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Hierarchies leveled by solidarity around a shared hatred of fascism (International Brigade Memorial Trust on !Brigadistas!)

!Brigadistas! An American Anti-Fascist in the Spanish Civil War
$18 paper / 978-1-58367-960-9 / 120 pages
Written by Miguel Ferguson, and edited by Anne Timmons
Edited by Paul Buhle and Fraser Ottanelli

Reviewed by Ajmal Waqif for ¡No Pasaran! and reposted by International Brigade Memorial Trust

This graphic novel follows the heroic adventures of a trio of fictional International Brigade volunteers from the United States. Over the course of the story our heroes find themselves at the centre of iconic events, fight alongside well-known International Brigaders and bump into the great political figures of the 1930s and the Spanish Civil War.

It opens in 1935 in New York City, during the darkest days of the Great Depression. Abram ‘Abe’ Rubenoff, Jack Tigher and Julius Goldstein, a gang of working-class Jewish young men from the Brownsville neighbourhood of Brooklyn, defend their neighbours from evictions, clash with police and attend local Young Communist League (YCL) meetings.

Abe, who is based primarily on Lincoln volunteer Abraham Osharoff (1915-2008), is brave, kind and politically conscious. He speaks eloquently about unemployment and the failures of capitalism at a YCL street rally. Later he leads a raid to remove the Nazi flag from the SS Bremen, the swastika-flying German cruise ship, which docked in Brooklyn on 18 July 1935. This part is based on a real protest carried out by New York communists, a few of whom later fought in Spain.

Early in the narrative Abe meets Caroline, an Irish-American girl involved in the Catholic Worker Movement. Over discussions of faith, socialism and the Easter Rising, the pair fall in love.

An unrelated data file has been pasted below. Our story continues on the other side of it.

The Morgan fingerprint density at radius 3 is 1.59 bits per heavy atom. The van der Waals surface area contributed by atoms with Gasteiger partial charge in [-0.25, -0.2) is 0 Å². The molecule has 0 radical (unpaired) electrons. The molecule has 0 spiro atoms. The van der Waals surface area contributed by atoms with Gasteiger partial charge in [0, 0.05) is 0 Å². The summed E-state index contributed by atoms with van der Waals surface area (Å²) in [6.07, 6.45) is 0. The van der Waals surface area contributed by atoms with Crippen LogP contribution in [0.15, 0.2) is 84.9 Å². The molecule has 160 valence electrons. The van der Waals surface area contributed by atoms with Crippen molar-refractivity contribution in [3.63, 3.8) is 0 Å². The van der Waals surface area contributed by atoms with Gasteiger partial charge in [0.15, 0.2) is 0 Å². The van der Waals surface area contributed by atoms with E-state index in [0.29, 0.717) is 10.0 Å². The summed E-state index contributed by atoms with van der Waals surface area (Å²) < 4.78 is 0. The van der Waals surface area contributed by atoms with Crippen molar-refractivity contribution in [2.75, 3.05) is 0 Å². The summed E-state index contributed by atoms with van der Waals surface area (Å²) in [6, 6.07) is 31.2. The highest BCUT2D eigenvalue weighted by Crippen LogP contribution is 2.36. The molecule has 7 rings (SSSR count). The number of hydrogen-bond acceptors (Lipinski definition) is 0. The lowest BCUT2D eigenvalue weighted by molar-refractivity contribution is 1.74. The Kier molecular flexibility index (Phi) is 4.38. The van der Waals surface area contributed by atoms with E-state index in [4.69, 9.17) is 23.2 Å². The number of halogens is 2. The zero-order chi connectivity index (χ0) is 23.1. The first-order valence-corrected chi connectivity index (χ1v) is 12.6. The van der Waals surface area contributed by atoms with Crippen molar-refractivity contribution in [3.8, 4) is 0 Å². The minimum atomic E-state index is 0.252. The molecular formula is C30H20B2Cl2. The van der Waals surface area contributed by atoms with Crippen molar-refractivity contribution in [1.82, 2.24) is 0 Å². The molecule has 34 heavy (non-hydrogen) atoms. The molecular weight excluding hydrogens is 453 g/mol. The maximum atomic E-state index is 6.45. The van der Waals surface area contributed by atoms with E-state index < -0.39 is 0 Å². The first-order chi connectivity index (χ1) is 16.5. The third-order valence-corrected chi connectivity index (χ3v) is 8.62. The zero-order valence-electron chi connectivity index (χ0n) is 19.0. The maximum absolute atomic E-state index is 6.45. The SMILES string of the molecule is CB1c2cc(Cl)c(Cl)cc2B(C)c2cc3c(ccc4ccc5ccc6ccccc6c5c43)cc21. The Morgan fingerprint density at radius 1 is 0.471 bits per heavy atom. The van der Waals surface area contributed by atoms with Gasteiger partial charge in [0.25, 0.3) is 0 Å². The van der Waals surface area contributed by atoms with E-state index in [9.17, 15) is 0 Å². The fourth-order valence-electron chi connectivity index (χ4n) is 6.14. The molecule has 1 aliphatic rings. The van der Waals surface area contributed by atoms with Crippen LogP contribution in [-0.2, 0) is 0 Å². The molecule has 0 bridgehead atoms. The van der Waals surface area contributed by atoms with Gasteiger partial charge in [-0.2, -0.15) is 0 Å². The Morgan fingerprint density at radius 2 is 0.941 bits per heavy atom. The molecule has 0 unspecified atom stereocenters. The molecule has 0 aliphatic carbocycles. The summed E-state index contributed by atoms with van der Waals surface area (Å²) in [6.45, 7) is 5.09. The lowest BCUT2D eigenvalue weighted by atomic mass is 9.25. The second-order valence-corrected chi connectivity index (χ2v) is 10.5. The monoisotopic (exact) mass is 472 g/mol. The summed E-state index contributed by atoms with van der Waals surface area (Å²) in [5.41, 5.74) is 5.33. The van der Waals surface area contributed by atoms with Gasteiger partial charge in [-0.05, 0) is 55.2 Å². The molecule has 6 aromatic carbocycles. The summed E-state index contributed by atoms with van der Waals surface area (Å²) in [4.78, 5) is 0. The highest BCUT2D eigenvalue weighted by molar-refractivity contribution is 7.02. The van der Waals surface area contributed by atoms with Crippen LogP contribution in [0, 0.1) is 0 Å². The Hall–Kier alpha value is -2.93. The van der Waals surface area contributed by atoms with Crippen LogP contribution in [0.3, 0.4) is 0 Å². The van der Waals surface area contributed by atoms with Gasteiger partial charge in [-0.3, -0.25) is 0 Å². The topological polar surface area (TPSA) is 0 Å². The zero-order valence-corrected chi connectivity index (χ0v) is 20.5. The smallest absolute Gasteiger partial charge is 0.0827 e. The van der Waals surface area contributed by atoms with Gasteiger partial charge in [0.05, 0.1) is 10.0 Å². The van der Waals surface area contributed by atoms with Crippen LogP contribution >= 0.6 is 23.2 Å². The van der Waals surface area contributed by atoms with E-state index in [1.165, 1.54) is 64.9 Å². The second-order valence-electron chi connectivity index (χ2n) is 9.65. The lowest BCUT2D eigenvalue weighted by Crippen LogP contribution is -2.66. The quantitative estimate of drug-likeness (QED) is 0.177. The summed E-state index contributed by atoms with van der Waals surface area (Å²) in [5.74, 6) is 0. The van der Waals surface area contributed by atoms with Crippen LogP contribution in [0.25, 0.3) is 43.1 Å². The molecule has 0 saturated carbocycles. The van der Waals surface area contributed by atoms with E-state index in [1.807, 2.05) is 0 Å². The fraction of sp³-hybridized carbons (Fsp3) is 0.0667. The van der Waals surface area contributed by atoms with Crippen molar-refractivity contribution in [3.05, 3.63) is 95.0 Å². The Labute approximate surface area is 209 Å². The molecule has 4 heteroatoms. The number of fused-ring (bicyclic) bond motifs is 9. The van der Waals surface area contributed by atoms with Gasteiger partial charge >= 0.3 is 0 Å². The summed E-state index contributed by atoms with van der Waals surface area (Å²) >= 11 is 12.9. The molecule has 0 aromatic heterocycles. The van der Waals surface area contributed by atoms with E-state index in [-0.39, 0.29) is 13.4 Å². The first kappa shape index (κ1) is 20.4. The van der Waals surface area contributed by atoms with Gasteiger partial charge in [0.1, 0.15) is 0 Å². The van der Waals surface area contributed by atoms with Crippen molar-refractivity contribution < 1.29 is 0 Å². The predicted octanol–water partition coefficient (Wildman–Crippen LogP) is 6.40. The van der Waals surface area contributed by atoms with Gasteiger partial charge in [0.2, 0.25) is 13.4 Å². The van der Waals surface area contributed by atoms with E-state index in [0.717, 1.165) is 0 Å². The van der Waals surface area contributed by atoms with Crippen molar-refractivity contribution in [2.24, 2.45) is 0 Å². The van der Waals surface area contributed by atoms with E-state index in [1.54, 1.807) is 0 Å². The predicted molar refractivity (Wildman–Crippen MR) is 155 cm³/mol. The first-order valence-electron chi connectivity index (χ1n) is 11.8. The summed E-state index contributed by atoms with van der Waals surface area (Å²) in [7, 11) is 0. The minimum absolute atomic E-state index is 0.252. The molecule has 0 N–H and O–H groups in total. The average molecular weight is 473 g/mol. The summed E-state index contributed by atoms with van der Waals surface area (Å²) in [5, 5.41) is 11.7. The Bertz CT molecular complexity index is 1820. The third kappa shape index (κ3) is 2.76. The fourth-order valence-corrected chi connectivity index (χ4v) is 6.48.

Abe’s friend Jack is initially less political, but he’s a rebel by nature. Throwing himself into the simmering ethnic conflicts of New York City, he is shown clobbering an antisemitic policeman and antagonising groups of Italian-Americans. Julian is a YCL member alongside Abe. At one meeting they are informed about the formation of the International Brigades and hear of the plight of the Spanish people from a representative of the Republic, a man named Pablo Aragon. Shortly afterwards the trio set off for Spain.

The SS Volendam takes them from New York City to Marseilles, where they are fêted by French workers. They then travel on the ill-fated Cuidad de Barcelona, which of course is sunk by an Italian torpedo off the Catalonian coast, but our trio survive. They rendezvous with the 15th International Brigade, camped at Tarazona de la Mancha in Albacete, and meet Lincoln Battalion commander Oliver Law.

Meanwhile Caroline, wracked with uncertainty about how Abe is faring and determined to help in her own way, enlists and heads out to Spain as a medical volunteer.

From there the heroes are involved in various battles, skirmishes and side-adventures. The focus is initially on the actual Brunete campaign, but the story eventually veers into the rollicking realms of pulpy historical fiction. Their nemesis throughout is a fictional Nazi German officer of the Condor Legion, the merciless Liuetenant Streicher, who leads Rebel operations in the region.